Phillip Morgan ‘18 / Emertainment Monthly Staff Writer
With the New 52 officially behind us, it’s time to turn our attention to the first of DC’s newest line of titles to appear on the shelves, Batgirl. With co-writers Brenden Fletcher and Cameron Stewart and artist Babs Tarr taking over the creative reigns, Barbara’s moving across the river to Burnside (basically Gotham’s Cambridge or Allston) in search of a change of pace along with distance from her father and the rest of the Bat Family, but she gets a bit more than she bargained for when her estranged friend Dinah Drake AKA Black Canary shows up at her doorstep. Instead of apologizing for the unmitigated trainwreck that was the New 52’s Birds of Prey, Dinah regretfully informs her that her dojo burned down and she has nowhere else to go… oh and all of Babs’ Batgirl gear perished in the fire too. If that weren’t troubling enough, Barbara discovers her laptop’s hard drive is missing, which includes critical parts of her college thesis. (Did we mention she’s insanely hungover during all of this?) Deducing someone probably stole it at the party the previous evening, Babs takes this as an opportunity to reinvent Batgirl and makes an awesome (and practical) new costume to fight crime as the new protector of Burnside.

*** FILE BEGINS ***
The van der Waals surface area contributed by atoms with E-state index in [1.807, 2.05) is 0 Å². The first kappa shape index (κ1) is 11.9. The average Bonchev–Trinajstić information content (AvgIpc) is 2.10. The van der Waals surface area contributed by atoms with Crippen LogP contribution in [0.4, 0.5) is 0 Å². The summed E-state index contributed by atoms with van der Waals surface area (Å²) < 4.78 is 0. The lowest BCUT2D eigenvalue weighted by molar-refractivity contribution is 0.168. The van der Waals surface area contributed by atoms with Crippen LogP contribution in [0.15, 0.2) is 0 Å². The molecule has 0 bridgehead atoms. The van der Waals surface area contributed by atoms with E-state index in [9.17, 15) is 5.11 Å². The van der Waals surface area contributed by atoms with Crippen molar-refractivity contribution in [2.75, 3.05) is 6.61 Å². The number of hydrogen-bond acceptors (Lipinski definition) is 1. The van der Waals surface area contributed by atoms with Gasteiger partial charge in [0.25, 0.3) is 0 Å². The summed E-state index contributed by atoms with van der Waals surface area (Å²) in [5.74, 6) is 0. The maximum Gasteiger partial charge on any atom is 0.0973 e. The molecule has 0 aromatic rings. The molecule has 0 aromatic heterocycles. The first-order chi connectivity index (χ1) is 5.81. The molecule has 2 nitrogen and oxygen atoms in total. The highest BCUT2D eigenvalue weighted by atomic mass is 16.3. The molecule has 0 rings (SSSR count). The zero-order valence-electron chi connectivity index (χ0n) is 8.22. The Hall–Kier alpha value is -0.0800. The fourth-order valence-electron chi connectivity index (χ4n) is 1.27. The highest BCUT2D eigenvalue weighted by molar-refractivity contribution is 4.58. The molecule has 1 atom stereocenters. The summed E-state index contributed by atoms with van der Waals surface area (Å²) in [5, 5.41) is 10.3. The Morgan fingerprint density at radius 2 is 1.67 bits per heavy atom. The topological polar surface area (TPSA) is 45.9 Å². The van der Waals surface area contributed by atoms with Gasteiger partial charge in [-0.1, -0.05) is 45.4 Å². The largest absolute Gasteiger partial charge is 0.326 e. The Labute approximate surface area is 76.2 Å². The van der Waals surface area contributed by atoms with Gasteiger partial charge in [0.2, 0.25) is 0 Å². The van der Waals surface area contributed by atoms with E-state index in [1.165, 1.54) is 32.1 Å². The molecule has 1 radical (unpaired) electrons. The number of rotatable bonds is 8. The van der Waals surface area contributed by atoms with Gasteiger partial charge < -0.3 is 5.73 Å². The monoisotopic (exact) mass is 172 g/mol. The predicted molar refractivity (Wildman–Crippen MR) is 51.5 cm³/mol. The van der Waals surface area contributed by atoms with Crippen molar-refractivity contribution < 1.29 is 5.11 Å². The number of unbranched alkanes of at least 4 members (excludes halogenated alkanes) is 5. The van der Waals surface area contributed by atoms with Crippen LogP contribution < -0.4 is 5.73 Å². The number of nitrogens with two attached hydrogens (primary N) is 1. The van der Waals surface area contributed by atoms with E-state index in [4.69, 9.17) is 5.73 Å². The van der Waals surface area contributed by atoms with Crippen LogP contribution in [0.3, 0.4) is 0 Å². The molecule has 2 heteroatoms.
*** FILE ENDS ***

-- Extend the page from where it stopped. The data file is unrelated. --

The introduction of the Burnside neighborhood alone is an intriguing and welcome addition to the Gotham City layout. Aside from the downtown area and the crime-ridden lower class hellhole known as “The Narrows,” Bat-titles tend to present Gotham as a singular, foreboding entity. Here, we’re given a whole new side of Gotham City, one that actually makes a decent case for why anyone would willingly live there. It seems part of the reason Barbara chose to move to Burnside is that its distinction as an artsy college kid neighborhood separates it from the darkness plaguing the rest of Gotham, which is why the laptop thief she confronts on her first night in the new Batgirl suit is so shocked. (“I thought all the freaks stayed on the other side of the river?!”)
But no matter how neat Burnside looks on the surface, it’s still a part of Gotham, and on this side of the river crime opts for digital exploitation over costumed lunatics, anime-obsessed motorcycle twins notwithstanding. Between cyborg DJ Riot Black blackmailing people with stolen information and pop artist Dagger Type using social media to capitalize on Batgirl’s fame, the criminal element of Burnside has clearly learned that it’s easier to hide behind a computer screen than beneath a mask. While other members of the Bat Family might feel out of their element in this environment, Barbara’s extensive computer skills makes her a natural fit to combat this contemporary breed of criminal. Plus fans of her pre-New 52 tenure as Oracle might find a little surprise waiting for them towards the end of the story, as her time in the wheelchair comes back to haunt her in more ways than one.